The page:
This article is basically a thorough roast of Jacob Nielsen (web usability icon and author of the book “Designing Web Usability” and the UseIt website) and at the same time is an excellent example of how to achieve good design and good usability simultaneously.

What makes it hilarious, aside from them taking Nielsen to task on his sermons, is that they do it all tongue-in-cheek, as if it were set to the popular TV show that I’ve never seen: “Queer Eye for the Straight Guy.” While they are roasting Nielsen and making you crack up, they teach you several aspects of good web redesign by example. Enjoy!


Macromedia – Press Room : Major Performance and Stability Boosts for Macromedia Dreamweaver and Studio Released

Yes, that is yours truly quoted in the fourth paragraph. I am such a tool…

The update does increase performance on my PowerBook dramatically. I do almost all my HTML, CSS, JavaScript, and PHP work in Dreamweaver now, thanks to this major bug fix release. Good stuff. I’d be much less productive without it.

Speaking of… I see Dreamweaver in it’s latest incarnation as a productivity tool for web designers. Sure, there are some WYSIWIG features and I sure do use them from time to time, but it’s not the usual thing. To get the most out of Dreamweaver, you really have to understand HTML and CSS. Design View in Dreamweaver is for quick checks, quickly moving absolutely positioned elements to the right ballpark, and working with text in a more human way than sifting through reams of code and struggling to remember character entities.

But all the while, the web developer using Dreamweaver must keep in close contact with their code. I write up all my HTML and CSS in Code View when starting new pages, and am constantly checking and re-checking my output in Design View as well as major browsers. Dreamweaver can’t understand the semantic intent of your copy, and can’t write CSS in the most logical, hierarchical, and compact way. Both those activities and other related issues require a thinking web developer with a good knowledge of the underlying technologies in order to create a truly excellent web page that looks good and functions well. Simply throwing a bunch of objects together in Design View is going to create a bulky and disorganized mess that probably works in only one or two browsers, if that.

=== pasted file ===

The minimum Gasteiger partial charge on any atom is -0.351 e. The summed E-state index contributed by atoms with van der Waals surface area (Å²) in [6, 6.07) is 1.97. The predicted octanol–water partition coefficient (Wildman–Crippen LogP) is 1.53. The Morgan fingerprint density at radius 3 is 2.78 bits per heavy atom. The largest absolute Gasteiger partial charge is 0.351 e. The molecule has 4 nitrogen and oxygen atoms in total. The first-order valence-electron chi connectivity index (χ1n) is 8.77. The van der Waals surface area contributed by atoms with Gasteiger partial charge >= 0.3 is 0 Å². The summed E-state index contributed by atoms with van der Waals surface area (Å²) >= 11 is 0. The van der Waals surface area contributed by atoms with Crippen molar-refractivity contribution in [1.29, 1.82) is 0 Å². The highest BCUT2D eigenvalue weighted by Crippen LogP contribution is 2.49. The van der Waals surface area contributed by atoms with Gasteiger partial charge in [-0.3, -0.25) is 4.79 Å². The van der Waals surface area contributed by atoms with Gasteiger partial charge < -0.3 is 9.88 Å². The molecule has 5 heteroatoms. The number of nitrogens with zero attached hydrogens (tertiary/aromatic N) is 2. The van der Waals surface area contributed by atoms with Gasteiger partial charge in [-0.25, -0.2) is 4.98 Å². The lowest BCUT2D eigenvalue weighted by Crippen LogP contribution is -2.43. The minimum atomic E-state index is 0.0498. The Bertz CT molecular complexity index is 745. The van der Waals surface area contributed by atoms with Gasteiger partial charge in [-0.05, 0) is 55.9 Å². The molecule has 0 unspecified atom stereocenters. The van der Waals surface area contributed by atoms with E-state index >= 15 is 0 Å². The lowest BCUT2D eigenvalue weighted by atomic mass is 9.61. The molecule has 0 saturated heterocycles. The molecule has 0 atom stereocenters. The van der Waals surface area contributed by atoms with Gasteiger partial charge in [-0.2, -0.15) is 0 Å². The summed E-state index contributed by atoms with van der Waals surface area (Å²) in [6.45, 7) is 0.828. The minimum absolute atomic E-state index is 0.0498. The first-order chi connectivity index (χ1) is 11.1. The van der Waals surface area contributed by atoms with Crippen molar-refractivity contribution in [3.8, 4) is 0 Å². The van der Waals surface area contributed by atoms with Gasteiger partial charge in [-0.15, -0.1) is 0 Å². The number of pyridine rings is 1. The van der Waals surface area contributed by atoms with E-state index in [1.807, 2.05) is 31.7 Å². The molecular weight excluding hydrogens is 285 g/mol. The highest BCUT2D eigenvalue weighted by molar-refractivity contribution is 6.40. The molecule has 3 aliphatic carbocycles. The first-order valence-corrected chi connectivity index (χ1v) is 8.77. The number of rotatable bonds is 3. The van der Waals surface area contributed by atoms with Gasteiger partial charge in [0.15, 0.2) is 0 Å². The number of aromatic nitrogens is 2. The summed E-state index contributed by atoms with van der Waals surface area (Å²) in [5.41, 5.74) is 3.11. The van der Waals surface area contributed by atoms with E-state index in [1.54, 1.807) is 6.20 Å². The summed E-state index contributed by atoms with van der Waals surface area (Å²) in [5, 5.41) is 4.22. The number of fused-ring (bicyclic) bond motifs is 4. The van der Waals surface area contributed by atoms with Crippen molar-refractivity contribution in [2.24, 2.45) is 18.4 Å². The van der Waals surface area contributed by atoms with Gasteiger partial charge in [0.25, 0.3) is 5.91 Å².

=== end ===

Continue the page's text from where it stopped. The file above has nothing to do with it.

Where I see the productivity benefits when using Dreamweaver are in things like the code completion – a drop-down list of possible attributes appear when you’re cranking out code in Code View that list all the possible choices, which makes it easier to remember things like what properties go with the select tag or what the possible values are for a given CSS shorthand property. Site management is another feature I like – simplifying search and replace from criteria as narrow as a selected code block to an entire site, managing file operations, and enabling some basic collaboration so you don’t have to configure CVS or buy SourceSafe, or–God forbid–Teamsite, just to work with a couple other web developers and not be constantly clobbering each others’ work. There’s tons more, those just

Basically my take is, if you don’t know what you’re doing, Dreamweaver isn’t going to help much. But that is not to say that Dreamweaver can’t help you get there. It is an outstanding web development tool, and a huge time saver. The latest version creates valid HTML out of the box. There are tools out there that perhaps in one way or another do a better job of a feature or two, but it is the sum of it’s parts that make it my primary web development tool.